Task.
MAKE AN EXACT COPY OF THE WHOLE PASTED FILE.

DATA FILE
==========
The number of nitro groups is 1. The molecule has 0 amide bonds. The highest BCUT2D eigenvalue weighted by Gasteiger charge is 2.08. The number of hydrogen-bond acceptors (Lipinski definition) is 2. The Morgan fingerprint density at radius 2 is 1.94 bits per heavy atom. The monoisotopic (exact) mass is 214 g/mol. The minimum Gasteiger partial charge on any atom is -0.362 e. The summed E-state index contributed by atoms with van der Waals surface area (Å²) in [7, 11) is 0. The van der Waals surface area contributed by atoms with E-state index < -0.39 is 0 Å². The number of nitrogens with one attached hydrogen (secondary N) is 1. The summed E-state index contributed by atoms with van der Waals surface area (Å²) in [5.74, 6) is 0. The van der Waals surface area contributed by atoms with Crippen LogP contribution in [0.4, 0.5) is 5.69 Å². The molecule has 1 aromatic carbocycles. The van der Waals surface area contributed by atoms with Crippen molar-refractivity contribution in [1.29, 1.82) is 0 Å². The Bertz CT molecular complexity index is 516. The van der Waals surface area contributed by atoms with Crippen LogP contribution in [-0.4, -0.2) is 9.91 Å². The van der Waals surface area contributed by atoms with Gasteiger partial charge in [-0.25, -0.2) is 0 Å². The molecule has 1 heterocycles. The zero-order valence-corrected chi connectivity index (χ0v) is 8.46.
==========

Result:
The number of nitro groups is 1. The molecule has 0 amide bonds. The highest BCUT2D eigenvalue weighted by Gasteiger charge is 2.08. The number of hydrogen-bond acceptors (Lipinski definition) is 2. The Morgan fingerprint density at radius 2 is 1.94 bits per heavy atom. The monoisotopic (exact) mass is 214 g/mol. The minimum Gasteiger partial charge on any atom is -0.362 e. The summed E-state index contributed by atoms with van der Waals surface area (Å²) in [7, 11) is 0. The van der Waals surface area contributed by atoms with E-state index < -0.39 is 0 Å². The number of nitrogens with one attached hydrogen (secondary N) is 1. The summed E-state index contributed by atoms with van der Waals surface area (Å²) in [5.74, 6) is 0. The van der Waals surface area contributed by atoms with Crippen LogP contribution in [0.4, 0.5) is 5.69 Å². The molecule has 1 aromatic carbocycles. The van der Waals surface area contributed by atoms with Crippen molar-refractivity contribution in [1.29, 1.82) is 0 Å². The Bertz CT molecular complexity index is 516. The van der Waals surface area contributed by atoms with Crippen LogP contribution in [-0.4, -0.2) is 9.91 Å². The van der Waals surface area contributed by atoms with Gasteiger partial charge in [-0.25, -0.2) is 0 Å². The molecule has 1 heterocycles. The zero-order valence-corrected chi connectivity index (χ0v) is 8.46.